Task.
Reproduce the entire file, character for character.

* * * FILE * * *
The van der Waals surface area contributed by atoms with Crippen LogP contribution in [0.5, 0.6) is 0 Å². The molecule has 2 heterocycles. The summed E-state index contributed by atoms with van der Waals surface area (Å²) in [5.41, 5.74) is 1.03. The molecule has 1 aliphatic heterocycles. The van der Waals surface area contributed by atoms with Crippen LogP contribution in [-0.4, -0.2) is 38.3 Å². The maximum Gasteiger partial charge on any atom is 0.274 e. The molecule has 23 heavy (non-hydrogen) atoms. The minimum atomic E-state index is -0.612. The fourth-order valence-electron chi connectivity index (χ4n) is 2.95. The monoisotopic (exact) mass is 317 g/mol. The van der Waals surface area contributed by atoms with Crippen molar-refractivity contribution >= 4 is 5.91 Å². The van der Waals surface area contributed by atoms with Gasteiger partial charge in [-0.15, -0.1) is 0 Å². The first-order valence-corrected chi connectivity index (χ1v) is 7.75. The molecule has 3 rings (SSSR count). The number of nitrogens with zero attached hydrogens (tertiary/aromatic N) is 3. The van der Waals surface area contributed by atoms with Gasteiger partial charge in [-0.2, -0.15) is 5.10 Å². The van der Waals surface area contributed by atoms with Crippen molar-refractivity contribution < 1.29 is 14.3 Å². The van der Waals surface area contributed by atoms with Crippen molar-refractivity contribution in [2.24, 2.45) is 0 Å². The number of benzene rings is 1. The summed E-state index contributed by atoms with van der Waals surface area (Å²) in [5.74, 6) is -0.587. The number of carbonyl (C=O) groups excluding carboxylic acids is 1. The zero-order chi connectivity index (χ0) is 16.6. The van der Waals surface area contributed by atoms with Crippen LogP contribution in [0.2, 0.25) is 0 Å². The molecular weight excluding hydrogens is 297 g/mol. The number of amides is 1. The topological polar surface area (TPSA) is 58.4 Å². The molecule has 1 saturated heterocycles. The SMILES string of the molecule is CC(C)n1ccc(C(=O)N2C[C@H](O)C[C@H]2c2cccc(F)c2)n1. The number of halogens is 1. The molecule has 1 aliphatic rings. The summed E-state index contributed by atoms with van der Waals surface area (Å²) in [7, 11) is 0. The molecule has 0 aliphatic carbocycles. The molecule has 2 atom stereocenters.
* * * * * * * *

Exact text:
The van der Waals surface area contributed by atoms with Crippen LogP contribution in [0.5, 0.6) is 0 Å². The molecule has 2 heterocycles. The summed E-state index contributed by atoms with van der Waals surface area (Å²) in [5.41, 5.74) is 1.03. The molecule has 1 aliphatic heterocycles. The van der Waals surface area contributed by atoms with Crippen LogP contribution in [-0.4, -0.2) is 38.3 Å². The maximum Gasteiger partial charge on any atom is 0.274 e. The molecule has 23 heavy (non-hydrogen) atoms. The minimum atomic E-state index is -0.612. The fourth-order valence-electron chi connectivity index (χ4n) is 2.95. The monoisotopic (exact) mass is 317 g/mol. The van der Waals surface area contributed by atoms with Crippen molar-refractivity contribution >= 4 is 5.91 Å². The van der Waals surface area contributed by atoms with Gasteiger partial charge in [-0.15, -0.1) is 0 Å². The first-order valence-corrected chi connectivity index (χ1v) is 7.75. The molecule has 3 rings (SSSR count). The number of nitrogens with zero attached hydrogens (tertiary/aromatic N) is 3. The van der Waals surface area contributed by atoms with Gasteiger partial charge in [-0.2, -0.15) is 5.10 Å². The van der Waals surface area contributed by atoms with Crippen molar-refractivity contribution < 1.29 is 14.3 Å². The van der Waals surface area contributed by atoms with Crippen molar-refractivity contribution in [2.24, 2.45) is 0 Å². The number of benzene rings is 1. The summed E-state index contributed by atoms with van der Waals surface area (Å²) in [5.74, 6) is -0.587. The number of carbonyl (C=O) groups excluding carboxylic acids is 1. The zero-order chi connectivity index (χ0) is 16.6. The van der Waals surface area contributed by atoms with Crippen LogP contribution in [0.2, 0.25) is 0 Å². The molecular weight excluding hydrogens is 297 g/mol. The number of amides is 1. The topological polar surface area (TPSA) is 58.4 Å². The molecule has 1 saturated heterocycles. The SMILES string of the molecule is CC(C)n1ccc(C(=O)N2C[C@H](O)C[C@H]2c2cccc(F)c2)n1. The number of halogens is 1. The molecule has 1 aliphatic rings. The summed E-state index contributed by atoms with van der Waals surface area (Å²) in [7, 11) is 0. The molecule has 0 aliphatic carbocycles. The molecule has 2 atom stereocenters.